Ankara Sanat Galeri'nden Bir Seçki (1970-1990)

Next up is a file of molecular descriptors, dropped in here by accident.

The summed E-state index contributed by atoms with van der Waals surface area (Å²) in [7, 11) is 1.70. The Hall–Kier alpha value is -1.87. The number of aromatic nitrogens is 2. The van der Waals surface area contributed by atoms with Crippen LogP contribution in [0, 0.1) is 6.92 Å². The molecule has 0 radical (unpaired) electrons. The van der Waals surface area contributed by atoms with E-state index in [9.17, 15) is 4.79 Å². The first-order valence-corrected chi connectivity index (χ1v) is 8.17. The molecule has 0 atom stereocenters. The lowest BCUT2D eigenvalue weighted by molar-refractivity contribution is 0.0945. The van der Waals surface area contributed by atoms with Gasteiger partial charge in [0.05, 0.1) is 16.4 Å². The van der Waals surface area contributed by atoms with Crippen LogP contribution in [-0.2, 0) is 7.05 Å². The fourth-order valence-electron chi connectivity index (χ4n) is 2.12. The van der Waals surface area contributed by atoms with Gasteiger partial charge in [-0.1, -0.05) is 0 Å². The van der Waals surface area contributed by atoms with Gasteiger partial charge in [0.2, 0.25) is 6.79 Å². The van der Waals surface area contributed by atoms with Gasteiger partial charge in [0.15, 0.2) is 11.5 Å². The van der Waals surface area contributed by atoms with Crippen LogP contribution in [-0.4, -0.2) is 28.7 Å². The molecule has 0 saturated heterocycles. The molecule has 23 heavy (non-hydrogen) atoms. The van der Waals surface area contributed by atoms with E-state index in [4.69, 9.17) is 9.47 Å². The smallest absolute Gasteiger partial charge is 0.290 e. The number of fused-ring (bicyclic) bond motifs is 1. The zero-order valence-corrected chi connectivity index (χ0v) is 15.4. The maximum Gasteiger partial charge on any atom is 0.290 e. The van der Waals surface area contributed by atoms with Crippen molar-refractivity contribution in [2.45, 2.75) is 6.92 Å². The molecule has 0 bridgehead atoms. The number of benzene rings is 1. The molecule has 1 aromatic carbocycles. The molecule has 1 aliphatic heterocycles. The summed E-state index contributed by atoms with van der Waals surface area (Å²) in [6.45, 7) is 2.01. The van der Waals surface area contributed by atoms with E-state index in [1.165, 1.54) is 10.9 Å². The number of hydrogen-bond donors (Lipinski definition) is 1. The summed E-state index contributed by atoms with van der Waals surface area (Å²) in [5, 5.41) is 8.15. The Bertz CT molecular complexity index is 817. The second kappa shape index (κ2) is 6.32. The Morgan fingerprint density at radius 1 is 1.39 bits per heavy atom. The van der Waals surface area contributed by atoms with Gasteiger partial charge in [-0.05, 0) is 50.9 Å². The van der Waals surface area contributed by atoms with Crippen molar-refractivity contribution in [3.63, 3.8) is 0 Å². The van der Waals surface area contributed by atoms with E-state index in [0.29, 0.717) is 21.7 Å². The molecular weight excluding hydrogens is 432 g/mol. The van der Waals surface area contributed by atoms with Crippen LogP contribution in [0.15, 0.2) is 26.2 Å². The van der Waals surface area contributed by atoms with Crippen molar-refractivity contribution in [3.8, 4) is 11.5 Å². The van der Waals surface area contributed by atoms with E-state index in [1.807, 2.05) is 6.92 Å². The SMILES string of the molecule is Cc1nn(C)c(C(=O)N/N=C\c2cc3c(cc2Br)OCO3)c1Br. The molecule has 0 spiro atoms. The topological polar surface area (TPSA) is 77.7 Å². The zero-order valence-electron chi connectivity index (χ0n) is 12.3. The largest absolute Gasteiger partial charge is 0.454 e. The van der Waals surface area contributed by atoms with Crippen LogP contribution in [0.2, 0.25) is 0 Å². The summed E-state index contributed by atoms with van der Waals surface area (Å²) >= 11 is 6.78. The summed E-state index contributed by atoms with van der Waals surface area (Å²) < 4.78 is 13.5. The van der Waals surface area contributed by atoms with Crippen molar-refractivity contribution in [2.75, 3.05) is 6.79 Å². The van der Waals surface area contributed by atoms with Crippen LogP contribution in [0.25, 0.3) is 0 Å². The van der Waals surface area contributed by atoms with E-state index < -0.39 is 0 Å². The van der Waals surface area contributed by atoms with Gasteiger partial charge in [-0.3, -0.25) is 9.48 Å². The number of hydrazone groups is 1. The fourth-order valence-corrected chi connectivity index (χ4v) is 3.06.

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In this study, a selection was made from art galleries that continued their activities in Ankara between 1970 -1990 and the selected galleries were examined within the scope of the political, social, and cultural conditions of the period. After being declared the capital city in 1923, Ankara was planned and built to be a culture and art city of the Republic of Turkey in the middle of Anatolia, instead of Istanbul, the capital of the Ottoman Empire. The exhibition activities, which were carried out under the auspices of the government until the 1950s, Turkish Hearths, community centers, the teachers and artists of the Istanbul State Academy of Arts, and with the start of education of the Gazi Education Institute’s Art Department in 1932, the teachers and students of this school were also influential in Ankara’s art life. During the Democratic Party, which came to power in 1950, economic policies were prioritized over the culture and art policies of the Early Republican Period, and the first private gallery and foreign cultural center exhibitions started as of this date. The discourses of equality and freedom reflected on the art scene in the 1960s and 1970s, which passed with revolutions and political conflicts. Art galleries of Ankara in 1970s, whose number has increased gradually, have been places to internalize art and acquire the culture of owning artworks. The military coup of September 12, 1980 interrupted the democratic process. In this period, people equipped with popular culture started to see art as a class image object and showed great interest in art spaces. Hereby, the high demand for art in the 1980s caused an increase in the number of galleries in Ankara. This situation lasted for a short time due to the economic crises experienced towards the end of the 1980s.
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